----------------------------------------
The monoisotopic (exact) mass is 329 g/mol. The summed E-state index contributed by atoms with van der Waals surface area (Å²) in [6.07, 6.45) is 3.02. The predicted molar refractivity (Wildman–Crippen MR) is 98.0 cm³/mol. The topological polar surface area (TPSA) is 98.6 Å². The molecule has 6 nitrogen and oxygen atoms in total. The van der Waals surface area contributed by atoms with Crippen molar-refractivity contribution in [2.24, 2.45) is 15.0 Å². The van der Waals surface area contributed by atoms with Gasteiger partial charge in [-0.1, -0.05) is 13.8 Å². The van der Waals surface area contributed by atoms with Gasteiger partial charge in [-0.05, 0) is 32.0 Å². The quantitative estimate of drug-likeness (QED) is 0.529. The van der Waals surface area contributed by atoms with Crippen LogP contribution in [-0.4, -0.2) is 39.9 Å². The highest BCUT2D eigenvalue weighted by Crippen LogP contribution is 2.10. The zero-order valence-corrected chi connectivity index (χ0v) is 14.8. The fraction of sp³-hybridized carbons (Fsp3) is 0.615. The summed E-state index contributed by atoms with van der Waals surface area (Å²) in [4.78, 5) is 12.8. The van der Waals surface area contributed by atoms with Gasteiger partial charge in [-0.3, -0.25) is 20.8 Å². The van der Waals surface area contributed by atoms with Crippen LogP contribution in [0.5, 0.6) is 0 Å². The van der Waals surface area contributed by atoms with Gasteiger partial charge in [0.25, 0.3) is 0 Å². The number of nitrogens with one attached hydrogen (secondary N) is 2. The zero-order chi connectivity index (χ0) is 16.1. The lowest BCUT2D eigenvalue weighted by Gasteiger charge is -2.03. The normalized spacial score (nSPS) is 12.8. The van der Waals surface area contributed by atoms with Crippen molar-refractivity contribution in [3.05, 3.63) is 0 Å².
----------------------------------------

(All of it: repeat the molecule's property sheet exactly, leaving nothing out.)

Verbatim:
The monoisotopic (exact) mass is 329 g/mol. The summed E-state index contributed by atoms with van der Waals surface area (Å²) in [6.07, 6.45) is 3.02. The predicted molar refractivity (Wildman–Crippen MR) is 98.0 cm³/mol. The topological polar surface area (TPSA) is 98.6 Å². The molecule has 6 nitrogen and oxygen atoms in total. The van der Waals surface area contributed by atoms with Crippen molar-refractivity contribution in [2.24, 2.45) is 15.0 Å². The van der Waals surface area contributed by atoms with Gasteiger partial charge in [-0.1, -0.05) is 13.8 Å². The van der Waals surface area contributed by atoms with Gasteiger partial charge in [-0.05, 0) is 32.0 Å². The quantitative estimate of drug-likeness (QED) is 0.529. The van der Waals surface area contributed by atoms with Crippen LogP contribution in [-0.4, -0.2) is 39.9 Å². The highest BCUT2D eigenvalue weighted by Crippen LogP contribution is 2.10. The zero-order valence-corrected chi connectivity index (χ0v) is 14.8. The fraction of sp³-hybridized carbons (Fsp3) is 0.615. The summed E-state index contributed by atoms with van der Waals surface area (Å²) in [4.78, 5) is 12.8. The van der Waals surface area contributed by atoms with Gasteiger partial charge in [-0.3, -0.25) is 20.8 Å². The van der Waals surface area contributed by atoms with Crippen LogP contribution in [0.5, 0.6) is 0 Å². The van der Waals surface area contributed by atoms with Gasteiger partial charge in [0.25, 0.3) is 0 Å². The number of nitrogens with one attached hydrogen (secondary N) is 2. The zero-order chi connectivity index (χ0) is 16.1. The lowest BCUT2D eigenvalue weighted by Gasteiger charge is -2.03. The normalized spacial score (nSPS) is 12.8. The van der Waals surface area contributed by atoms with Crippen molar-refractivity contribution in [3.05, 3.63) is 0 Å².